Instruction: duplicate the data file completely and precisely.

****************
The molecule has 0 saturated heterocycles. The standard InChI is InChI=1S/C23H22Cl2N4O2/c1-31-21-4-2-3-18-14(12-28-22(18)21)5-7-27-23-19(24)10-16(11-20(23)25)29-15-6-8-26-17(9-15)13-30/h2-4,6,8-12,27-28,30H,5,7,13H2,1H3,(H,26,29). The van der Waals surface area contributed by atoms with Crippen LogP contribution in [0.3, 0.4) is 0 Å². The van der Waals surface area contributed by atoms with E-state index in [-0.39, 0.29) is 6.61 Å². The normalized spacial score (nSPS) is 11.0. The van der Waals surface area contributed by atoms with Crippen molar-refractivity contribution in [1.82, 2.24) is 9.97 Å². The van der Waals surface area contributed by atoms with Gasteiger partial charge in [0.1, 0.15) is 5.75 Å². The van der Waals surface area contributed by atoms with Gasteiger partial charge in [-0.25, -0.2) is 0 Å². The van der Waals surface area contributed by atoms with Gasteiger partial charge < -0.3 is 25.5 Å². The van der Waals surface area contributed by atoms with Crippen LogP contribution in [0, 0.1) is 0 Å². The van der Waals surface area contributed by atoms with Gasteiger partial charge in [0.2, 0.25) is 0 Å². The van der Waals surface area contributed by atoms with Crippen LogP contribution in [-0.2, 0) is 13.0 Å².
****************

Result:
The molecule has 0 saturated heterocycles. The standard InChI is InChI=1S/C23H22Cl2N4O2/c1-31-21-4-2-3-18-14(12-28-22(18)21)5-7-27-23-19(24)10-16(11-20(23)25)29-15-6-8-26-17(9-15)13-30/h2-4,6,8-12,27-28,30H,5,7,13H2,1H3,(H,26,29). The van der Waals surface area contributed by atoms with Crippen LogP contribution in [0.3, 0.4) is 0 Å². The van der Waals surface area contributed by atoms with E-state index in [-0.39, 0.29) is 6.61 Å². The normalized spacial score (nSPS) is 11.0. The van der Waals surface area contributed by atoms with Crippen molar-refractivity contribution in [1.82, 2.24) is 9.97 Å². The van der Waals surface area contributed by atoms with Gasteiger partial charge in [0.1, 0.15) is 5.75 Å². The van der Waals surface area contributed by atoms with Gasteiger partial charge in [-0.25, -0.2) is 0 Å². The van der Waals surface area contributed by atoms with Gasteiger partial charge < -0.3 is 25.5 Å². The van der Waals surface area contributed by atoms with Crippen LogP contribution in [0, 0.1) is 0 Å². The van der Waals surface area contributed by atoms with Gasteiger partial charge in [0.2, 0.25) is 0 Å². The van der Waals surface area contributed by atoms with Crippen LogP contribution in [-0.2, 0) is 13.0 Å².